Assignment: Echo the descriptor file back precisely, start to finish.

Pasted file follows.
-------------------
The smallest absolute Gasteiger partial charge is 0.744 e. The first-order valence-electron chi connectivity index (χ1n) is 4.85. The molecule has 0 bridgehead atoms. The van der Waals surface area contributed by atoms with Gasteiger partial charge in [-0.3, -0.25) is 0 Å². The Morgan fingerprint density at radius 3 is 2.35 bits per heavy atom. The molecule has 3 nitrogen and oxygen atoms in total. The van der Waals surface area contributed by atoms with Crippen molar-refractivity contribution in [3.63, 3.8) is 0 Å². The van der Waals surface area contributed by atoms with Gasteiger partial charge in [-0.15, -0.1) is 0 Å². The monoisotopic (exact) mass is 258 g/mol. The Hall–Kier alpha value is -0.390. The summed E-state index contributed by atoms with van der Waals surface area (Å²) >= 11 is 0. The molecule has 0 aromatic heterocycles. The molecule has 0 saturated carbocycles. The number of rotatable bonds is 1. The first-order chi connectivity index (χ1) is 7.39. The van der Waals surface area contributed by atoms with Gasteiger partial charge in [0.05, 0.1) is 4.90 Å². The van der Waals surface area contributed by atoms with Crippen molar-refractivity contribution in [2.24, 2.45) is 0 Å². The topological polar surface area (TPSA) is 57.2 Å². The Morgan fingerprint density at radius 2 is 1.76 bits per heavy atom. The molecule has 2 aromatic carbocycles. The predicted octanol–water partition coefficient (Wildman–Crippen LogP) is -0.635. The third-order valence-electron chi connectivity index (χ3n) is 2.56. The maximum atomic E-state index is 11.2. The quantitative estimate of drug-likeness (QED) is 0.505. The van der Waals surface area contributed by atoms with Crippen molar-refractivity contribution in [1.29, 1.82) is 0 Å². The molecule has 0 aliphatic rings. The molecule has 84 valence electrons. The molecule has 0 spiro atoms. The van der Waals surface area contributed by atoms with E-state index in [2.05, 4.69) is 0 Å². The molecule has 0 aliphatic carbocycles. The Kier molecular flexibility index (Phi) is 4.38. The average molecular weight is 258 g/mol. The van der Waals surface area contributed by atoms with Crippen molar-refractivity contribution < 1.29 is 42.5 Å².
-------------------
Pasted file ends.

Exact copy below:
The smallest absolute Gasteiger partial charge is 0.744 e. The first-order valence-electron chi connectivity index (χ1n) is 4.85. The molecule has 0 bridgehead atoms. The van der Waals surface area contributed by atoms with Gasteiger partial charge in [-0.3, -0.25) is 0 Å². The Morgan fingerprint density at radius 3 is 2.35 bits per heavy atom. The molecule has 3 nitrogen and oxygen atoms in total. The van der Waals surface area contributed by atoms with Crippen molar-refractivity contribution in [3.63, 3.8) is 0 Å². The van der Waals surface area contributed by atoms with Gasteiger partial charge in [-0.15, -0.1) is 0 Å². The monoisotopic (exact) mass is 258 g/mol. The Hall–Kier alpha value is -0.390. The summed E-state index contributed by atoms with van der Waals surface area (Å²) >= 11 is 0. The molecule has 0 aromatic heterocycles. The molecule has 0 saturated carbocycles. The number of rotatable bonds is 1. The first-order chi connectivity index (χ1) is 7.39. The van der Waals surface area contributed by atoms with Gasteiger partial charge in [0.05, 0.1) is 4.90 Å². The van der Waals surface area contributed by atoms with Crippen molar-refractivity contribution in [2.24, 2.45) is 0 Å². The topological polar surface area (TPSA) is 57.2 Å². The Morgan fingerprint density at radius 2 is 1.76 bits per heavy atom. The molecule has 2 aromatic carbocycles. The predicted octanol–water partition coefficient (Wildman–Crippen LogP) is -0.635. The third-order valence-electron chi connectivity index (χ3n) is 2.56. The maximum atomic E-state index is 11.2. The quantitative estimate of drug-likeness (QED) is 0.505. The van der Waals surface area contributed by atoms with Crippen molar-refractivity contribution in [1.29, 1.82) is 0 Å². The molecule has 0 aliphatic rings. The molecule has 84 valence electrons. The molecule has 0 spiro atoms. The van der Waals surface area contributed by atoms with E-state index in [2.05, 4.69) is 0 Å². The molecule has 0 aliphatic carbocycles. The Kier molecular flexibility index (Phi) is 4.38. The average molecular weight is 258 g/mol. The van der Waals surface area contributed by atoms with Crippen molar-refractivity contribution < 1.29 is 42.5 Å².